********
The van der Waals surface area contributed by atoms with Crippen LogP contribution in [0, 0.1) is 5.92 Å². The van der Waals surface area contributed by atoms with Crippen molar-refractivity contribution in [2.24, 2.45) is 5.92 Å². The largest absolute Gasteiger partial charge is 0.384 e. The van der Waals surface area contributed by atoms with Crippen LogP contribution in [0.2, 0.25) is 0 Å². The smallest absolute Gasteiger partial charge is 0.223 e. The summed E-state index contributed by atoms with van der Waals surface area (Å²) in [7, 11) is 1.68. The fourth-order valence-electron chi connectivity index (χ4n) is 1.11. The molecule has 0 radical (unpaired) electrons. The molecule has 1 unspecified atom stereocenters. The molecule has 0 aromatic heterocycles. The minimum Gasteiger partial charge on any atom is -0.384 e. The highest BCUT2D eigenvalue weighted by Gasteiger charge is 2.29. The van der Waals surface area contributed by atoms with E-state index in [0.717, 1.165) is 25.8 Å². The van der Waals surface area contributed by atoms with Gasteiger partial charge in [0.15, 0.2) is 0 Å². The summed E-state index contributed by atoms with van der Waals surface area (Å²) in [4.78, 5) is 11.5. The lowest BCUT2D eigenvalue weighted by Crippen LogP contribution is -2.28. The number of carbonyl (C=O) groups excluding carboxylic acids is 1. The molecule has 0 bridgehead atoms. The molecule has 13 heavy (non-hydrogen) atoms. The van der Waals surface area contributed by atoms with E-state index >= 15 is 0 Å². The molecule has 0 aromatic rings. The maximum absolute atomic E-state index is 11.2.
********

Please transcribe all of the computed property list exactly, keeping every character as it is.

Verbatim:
The van der Waals surface area contributed by atoms with Crippen LogP contribution in [0, 0.1) is 5.92 Å². The van der Waals surface area contributed by atoms with Crippen molar-refractivity contribution in [2.24, 2.45) is 5.92 Å². The largest absolute Gasteiger partial charge is 0.384 e. The van der Waals surface area contributed by atoms with Crippen LogP contribution in [0.2, 0.25) is 0 Å². The smallest absolute Gasteiger partial charge is 0.223 e. The summed E-state index contributed by atoms with van der Waals surface area (Å²) in [7, 11) is 1.68. The fourth-order valence-electron chi connectivity index (χ4n) is 1.11. The molecule has 0 radical (unpaired) electrons. The molecule has 1 unspecified atom stereocenters. The molecule has 0 aromatic heterocycles. The minimum Gasteiger partial charge on any atom is -0.384 e. The highest BCUT2D eigenvalue weighted by Gasteiger charge is 2.29. The van der Waals surface area contributed by atoms with E-state index in [0.717, 1.165) is 25.8 Å². The van der Waals surface area contributed by atoms with Gasteiger partial charge in [0.15, 0.2) is 0 Å². The summed E-state index contributed by atoms with van der Waals surface area (Å²) in [4.78, 5) is 11.5. The lowest BCUT2D eigenvalue weighted by Crippen LogP contribution is -2.28. The number of carbonyl (C=O) groups excluding carboxylic acids is 1. The molecule has 0 bridgehead atoms. The molecule has 13 heavy (non-hydrogen) atoms. The van der Waals surface area contributed by atoms with E-state index >= 15 is 0 Å². The molecule has 0 aromatic rings. The maximum absolute atomic E-state index is 11.2.